THE EKELEKE MASQUERADE DANCE

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I traveled to the eastern part of Nigeria for the 2023 Christmas holidays and I had such a wonderful experience. I spent two days in Oboro, Imo state and the highlight of my7 visit was witnessing the ekeleke masquerade festival.

The ekeleke masquerade festival is a dance festival that has been in existence for so long no one knows when it actually started. The dance traditions are passed on from generation to generation and usually takes place during the Christmas period.

The ekeleke dancers

The ekeleke dancers are covered in multiple wrappers from the waist down with sticks protruding underneath the wrappers. Their faces are covered with a white piece of cloth, well ventilated for easy breathing. Their faces are not visible to the public. They have masks attached on the top of their heads.

The ekeleke dancers perform their routine standing on 2-3 feet long pointed wooden sticks attached to their feet with a thin piece of cloth. Only men can be ekeleke dancers, women are not allowed to dance during the ceremony.

Other active participants of the ekeleke dance ceremony

Although only men are allowed to be ekeleke dancers, women and children still actively participate in the ceremony.

  • The drummers: anyone can be a drummer. There are 3 wooden drums played during the ekeleke dance. The drummers play the drum to introduce a tune while the singers sing along according to the tune. The drummers play a very important role in the ceremony as their performance often sets the tone for the entire ceremony.
  • The singers: the singers comprises of mostly women and children. They also surround the inner circumference of the arena and sing along to the tune of the drums. The songs are usually sung in their native dialect. Anyone can actually join in the singing. If an onlooker knows the songs, you can sing along with the singers.
  • The clappers: you can describe the clappers as the less sophisticated drummers. The clappers are usually comprised of children but anybody can be a clapper. The clapper hold 2 sticks in their hands and makes a rhythmic sound that goes with the drumming and the singing. The sound is usually 2 simultaneous clapping sounds, a pause and 2 simultaneous sounds again, followed in quick successions. ‘’Kpa-kpa, pause, kpa-kpa” all in quick successions. A few of the children clappers also surround the inner arena; the rest joins the onlookers outside the arena. If you can find 2 sticks and follow the rhythm, you can be a clapper. You cannot clap with your hands.

The ekeleke dance

On the day of the dance, a makeshift arena is created out of sticks, short trees and twigs. The sticks are tied to each other to create a big rectangular space which is where the dancers, drummers and other active participants of the ceremony will stay to perform their routine. The ekeleke dance is a very energetic dance that involves the dancer moving his whole body.

The dancer rushes into the arena through the entrance amidst songs and drumming, he dances, hopping on one foot with his arms spread out and his shoulders moving from side to side. He dances according to the rhythm of the drums; you can tell that a lot of practice has gone into this performance. As he dances, onlookers drop money into the arena to appreciate his moves.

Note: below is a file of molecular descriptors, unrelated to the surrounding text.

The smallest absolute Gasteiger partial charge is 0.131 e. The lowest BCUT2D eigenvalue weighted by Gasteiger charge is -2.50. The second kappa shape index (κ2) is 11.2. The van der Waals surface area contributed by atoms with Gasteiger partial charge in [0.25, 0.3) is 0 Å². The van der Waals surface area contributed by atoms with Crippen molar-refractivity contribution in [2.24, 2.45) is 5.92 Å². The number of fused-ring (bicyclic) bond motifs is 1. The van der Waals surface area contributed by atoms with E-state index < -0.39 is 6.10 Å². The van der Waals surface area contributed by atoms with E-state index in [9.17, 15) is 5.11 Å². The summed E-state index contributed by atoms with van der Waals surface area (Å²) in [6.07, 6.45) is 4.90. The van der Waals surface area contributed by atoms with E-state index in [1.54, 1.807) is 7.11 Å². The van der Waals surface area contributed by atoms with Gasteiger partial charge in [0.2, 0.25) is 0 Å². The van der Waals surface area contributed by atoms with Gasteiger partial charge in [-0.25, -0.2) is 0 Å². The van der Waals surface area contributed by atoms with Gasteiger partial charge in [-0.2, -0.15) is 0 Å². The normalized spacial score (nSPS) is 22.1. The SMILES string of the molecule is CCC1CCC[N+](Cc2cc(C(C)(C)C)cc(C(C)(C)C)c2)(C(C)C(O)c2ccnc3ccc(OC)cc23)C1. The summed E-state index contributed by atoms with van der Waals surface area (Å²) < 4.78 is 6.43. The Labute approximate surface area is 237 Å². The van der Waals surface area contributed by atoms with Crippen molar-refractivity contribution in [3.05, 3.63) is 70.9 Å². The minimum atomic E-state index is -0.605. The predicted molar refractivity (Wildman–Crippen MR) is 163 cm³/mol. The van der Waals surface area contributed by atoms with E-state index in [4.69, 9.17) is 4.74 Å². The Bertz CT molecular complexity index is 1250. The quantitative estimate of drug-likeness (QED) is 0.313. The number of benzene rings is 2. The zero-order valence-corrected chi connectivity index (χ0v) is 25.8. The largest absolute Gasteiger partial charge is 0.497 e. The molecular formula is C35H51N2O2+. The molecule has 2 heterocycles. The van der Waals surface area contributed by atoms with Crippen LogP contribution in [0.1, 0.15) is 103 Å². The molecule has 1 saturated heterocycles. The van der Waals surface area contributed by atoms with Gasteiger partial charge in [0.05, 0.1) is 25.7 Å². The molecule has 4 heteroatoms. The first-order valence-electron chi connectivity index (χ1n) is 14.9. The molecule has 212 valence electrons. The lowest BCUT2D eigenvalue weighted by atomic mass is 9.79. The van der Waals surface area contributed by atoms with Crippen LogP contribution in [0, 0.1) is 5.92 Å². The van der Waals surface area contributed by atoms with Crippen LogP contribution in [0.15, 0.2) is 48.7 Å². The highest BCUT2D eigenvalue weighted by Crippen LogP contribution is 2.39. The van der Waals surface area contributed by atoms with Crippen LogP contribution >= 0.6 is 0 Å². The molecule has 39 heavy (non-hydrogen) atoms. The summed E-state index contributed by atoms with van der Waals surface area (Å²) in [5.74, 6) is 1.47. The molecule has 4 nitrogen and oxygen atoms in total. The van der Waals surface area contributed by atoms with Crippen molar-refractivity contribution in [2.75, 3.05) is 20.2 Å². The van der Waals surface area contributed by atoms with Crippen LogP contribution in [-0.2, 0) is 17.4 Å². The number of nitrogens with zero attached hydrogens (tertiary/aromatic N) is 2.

The dancer dances on one foot for a while, moving from side to side, switching from one feet to the other periodically and then dancing with both feet. He dances around the arena, moves closer to the drummers and dances in front of them and to the beat of their drums before stepping back to dance around the arena too.

The dancers come in one at a time, there can only be one dancer in the arena. After a dancer performs his routine, he dances out of the arena and towards their station where the next dancer is already approaching the arena. The exiting dancer shakes hands in greeting with the next dancer and then heads to their station while the next dancer enters the arena and performs his routine.

The highlight of the ekeleke dance

The highlight of the ekeleke dance is the appearance of the tallest masquerade/dancer. The tallest masquerade stands on a pointed wooden stick about 6-8 feet long. Asides the length of his stick, he is dressed similarly with the other dancers. This dancer can be seen from afar and is usually the last dancer to come on. If you are not very patient or did not plan to stay till the end of the ceremony, you may miss out on the final dance performed by this masquerade.

The tallest masquerades dance involves him taking giant strides from one part of the arena to the other. He is the only masquerade that performs outside of the arena too, he strides across the onlookers shakes his feet to make noises with the ornaments tied around his legs. He performs his dance a little longer than the other dancers as his performance is the last for the night and usually indicates the end of the ceremony.

In conclusion

The ekeleke ceremony is a very good social and traditional event that provides an avenue for guests and even indigenes of the community who may have been away for a long time to get to know a part of their tradition. The ceremony allows people socialize, meeting up with kinsmen and old friends who you may not have seen in a while.

Vendors also grace the event, selling different snacks and both adults and children can be seen surrounding them and patronizing them throughout the course of the ceremony.

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